Bell/Agusta Aerospace engineers working on the BA609 Tiltrotor have stepped up their certification efforts, now working with the FAA and the EASA (via Italian authorities) and planning on more than 100 hours of flight testing this year. That goal represents a major acceleration; the company has logged only 300 hours since 2003. However, the first flight of the third prototype has been delayed again.
The third prototype, which had long been expected to fly early this year, is now slated to make its maiden flight early next year, according to a Bell/Agusta executive. This schedule does not delay the program, and the tiltrotor is expected to win certification in early 2011.
The program has suffered several certification delays over the past 10 years, but the executive pointed out that is to be expected with a new design. “Keep in mind that our ‘powered-lift aircraft’ category will be the first new aircraft category for certification since the helicopter in 1947,” he reminded. He emphasized that being a pioneer in a new aircraft category carries uncertainties about how long some certification items will take.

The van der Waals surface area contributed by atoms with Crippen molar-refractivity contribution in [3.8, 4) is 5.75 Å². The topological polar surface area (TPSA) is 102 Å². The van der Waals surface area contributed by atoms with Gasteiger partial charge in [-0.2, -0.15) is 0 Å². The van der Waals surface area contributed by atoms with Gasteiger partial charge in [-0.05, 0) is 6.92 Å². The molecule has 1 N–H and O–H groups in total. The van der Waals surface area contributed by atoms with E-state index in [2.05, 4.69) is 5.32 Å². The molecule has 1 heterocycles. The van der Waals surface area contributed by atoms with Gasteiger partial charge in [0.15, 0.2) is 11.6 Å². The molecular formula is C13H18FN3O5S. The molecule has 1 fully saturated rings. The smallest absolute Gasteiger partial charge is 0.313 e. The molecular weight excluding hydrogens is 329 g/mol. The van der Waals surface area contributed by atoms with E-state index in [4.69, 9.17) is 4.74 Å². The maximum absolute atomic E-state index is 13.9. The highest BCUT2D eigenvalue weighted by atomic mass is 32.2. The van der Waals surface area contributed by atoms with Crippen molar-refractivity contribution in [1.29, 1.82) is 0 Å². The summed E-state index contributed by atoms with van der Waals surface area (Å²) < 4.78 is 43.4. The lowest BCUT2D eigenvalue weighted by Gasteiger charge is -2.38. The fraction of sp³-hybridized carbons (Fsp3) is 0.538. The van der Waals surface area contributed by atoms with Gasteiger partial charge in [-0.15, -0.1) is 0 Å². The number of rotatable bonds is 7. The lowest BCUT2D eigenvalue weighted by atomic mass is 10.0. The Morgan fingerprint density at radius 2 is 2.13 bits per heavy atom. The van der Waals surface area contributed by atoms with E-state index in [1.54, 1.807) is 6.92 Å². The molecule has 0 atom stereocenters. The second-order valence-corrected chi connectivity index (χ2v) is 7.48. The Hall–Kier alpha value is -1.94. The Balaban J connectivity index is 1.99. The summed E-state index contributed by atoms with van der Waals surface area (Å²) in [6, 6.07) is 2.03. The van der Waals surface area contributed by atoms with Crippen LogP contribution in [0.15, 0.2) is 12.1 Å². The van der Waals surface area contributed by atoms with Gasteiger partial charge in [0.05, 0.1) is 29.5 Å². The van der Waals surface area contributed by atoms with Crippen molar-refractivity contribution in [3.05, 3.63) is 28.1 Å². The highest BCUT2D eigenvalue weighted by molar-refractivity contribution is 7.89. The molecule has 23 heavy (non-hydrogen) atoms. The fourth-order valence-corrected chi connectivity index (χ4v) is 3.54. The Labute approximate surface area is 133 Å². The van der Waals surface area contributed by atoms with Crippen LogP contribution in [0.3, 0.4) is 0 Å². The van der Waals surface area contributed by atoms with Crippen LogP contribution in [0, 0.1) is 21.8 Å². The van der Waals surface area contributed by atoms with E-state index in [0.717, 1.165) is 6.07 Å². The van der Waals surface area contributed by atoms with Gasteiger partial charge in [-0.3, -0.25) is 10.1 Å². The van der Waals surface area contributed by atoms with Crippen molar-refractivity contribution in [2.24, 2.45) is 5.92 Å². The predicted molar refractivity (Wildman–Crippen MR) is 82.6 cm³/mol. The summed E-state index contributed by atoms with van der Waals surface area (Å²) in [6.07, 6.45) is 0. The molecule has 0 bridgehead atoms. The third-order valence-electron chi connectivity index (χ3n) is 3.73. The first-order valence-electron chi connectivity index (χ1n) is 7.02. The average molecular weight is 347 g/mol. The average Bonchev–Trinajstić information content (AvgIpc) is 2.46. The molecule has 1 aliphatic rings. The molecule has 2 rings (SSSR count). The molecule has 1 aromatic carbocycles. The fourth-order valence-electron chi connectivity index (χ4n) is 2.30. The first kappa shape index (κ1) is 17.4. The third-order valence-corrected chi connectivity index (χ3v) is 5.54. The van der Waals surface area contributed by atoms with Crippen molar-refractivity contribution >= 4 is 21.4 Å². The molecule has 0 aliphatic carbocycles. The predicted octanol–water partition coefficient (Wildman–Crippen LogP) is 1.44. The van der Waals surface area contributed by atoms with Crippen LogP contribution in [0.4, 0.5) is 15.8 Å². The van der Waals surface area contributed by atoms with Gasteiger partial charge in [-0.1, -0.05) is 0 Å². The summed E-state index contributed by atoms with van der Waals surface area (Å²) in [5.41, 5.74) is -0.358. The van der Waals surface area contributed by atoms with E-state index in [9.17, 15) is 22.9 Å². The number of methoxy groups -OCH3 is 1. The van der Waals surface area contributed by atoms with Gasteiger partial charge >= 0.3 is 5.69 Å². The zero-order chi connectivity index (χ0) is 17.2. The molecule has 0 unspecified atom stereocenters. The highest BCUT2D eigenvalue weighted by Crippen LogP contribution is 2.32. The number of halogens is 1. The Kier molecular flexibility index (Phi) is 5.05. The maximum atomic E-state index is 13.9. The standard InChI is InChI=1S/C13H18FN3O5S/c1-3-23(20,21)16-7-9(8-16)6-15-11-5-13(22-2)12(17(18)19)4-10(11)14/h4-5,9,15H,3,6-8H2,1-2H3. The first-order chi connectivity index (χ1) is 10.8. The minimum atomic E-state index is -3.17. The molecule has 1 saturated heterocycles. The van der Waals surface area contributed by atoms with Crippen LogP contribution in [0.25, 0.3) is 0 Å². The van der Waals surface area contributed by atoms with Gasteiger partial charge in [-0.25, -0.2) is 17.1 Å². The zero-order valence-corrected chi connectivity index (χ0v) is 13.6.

The flight-test program employs approximately 220 engineers, half of them based at Bell’s flight-test center in Fort Worth, Texas, and the other half at AgustaWestland’s facility near Milan, Italy. There are three dedicated test pilots in the U.S. In Italy, the full-time equivalent of three is reached by employing two dedicated test pilots and another two who also fly other test aircraft.
“We had already explored the entire flight envelope and were happy with the results,” a Bell/ Agusta executive told AIN in late February. Engineers are now doing, for a number of speed/altitude combinations in the flight envelope, “all the tests that have been requested by the airworthiness authorities,” he explained.
In addition to the 300 flight hours the two prototypes have logged, Bell/Agusta has also completed some 250 ground test hours. The executive would not predict how many hours will be flown this year, only hinting at a three-digit number. “What is really important is the number of tests you validate,” he noted.
Bell/Agusta has managed to bridge the distance between Texas and Italy. The two telemetry teams are in constant communication with one another. During each flight, some 2,000 parameters are monitored in real time, and then both teams analyze the data.
At the Singapore Airshow, AIN contributor Mark Phelps flew a BA609 Tiltrotor simulator. To see a segment on his session, log on to www.aintv.com.